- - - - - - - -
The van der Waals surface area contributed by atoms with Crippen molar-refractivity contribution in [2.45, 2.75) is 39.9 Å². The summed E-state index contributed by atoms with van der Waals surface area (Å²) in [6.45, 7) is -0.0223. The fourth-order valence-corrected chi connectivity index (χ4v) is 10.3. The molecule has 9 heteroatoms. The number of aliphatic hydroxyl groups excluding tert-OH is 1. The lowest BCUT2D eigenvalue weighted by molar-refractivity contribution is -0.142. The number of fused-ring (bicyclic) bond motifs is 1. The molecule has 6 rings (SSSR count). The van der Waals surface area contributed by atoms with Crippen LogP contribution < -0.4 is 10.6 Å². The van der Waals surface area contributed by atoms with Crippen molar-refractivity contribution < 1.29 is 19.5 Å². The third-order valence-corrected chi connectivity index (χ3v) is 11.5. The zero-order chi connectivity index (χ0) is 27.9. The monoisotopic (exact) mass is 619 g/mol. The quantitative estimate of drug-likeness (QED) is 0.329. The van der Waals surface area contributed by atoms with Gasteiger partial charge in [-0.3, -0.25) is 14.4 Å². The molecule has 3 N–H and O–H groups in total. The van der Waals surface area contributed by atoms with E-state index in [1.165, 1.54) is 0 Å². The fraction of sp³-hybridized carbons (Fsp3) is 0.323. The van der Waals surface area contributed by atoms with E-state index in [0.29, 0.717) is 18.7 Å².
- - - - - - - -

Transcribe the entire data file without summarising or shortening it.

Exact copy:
The van der Waals surface area contributed by atoms with Crippen molar-refractivity contribution in [2.45, 2.75) is 39.9 Å². The summed E-state index contributed by atoms with van der Waals surface area (Å²) in [6.45, 7) is -0.0223. The fourth-order valence-corrected chi connectivity index (χ4v) is 10.3. The molecule has 9 heteroatoms. The number of aliphatic hydroxyl groups excluding tert-OH is 1. The lowest BCUT2D eigenvalue weighted by molar-refractivity contribution is -0.142. The number of fused-ring (bicyclic) bond motifs is 1. The molecule has 6 rings (SSSR count). The van der Waals surface area contributed by atoms with Crippen LogP contribution < -0.4 is 10.6 Å². The van der Waals surface area contributed by atoms with Crippen molar-refractivity contribution < 1.29 is 19.5 Å². The third-order valence-corrected chi connectivity index (χ3v) is 11.5. The zero-order chi connectivity index (χ0) is 27.9. The monoisotopic (exact) mass is 619 g/mol. The quantitative estimate of drug-likeness (QED) is 0.329. The van der Waals surface area contributed by atoms with Gasteiger partial charge in [-0.3, -0.25) is 14.4 Å². The molecule has 3 N–H and O–H groups in total. The van der Waals surface area contributed by atoms with E-state index in [1.165, 1.54) is 0 Å². The fraction of sp³-hybridized carbons (Fsp3) is 0.323. The van der Waals surface area contributed by atoms with E-state index in [0.29, 0.717) is 18.7 Å².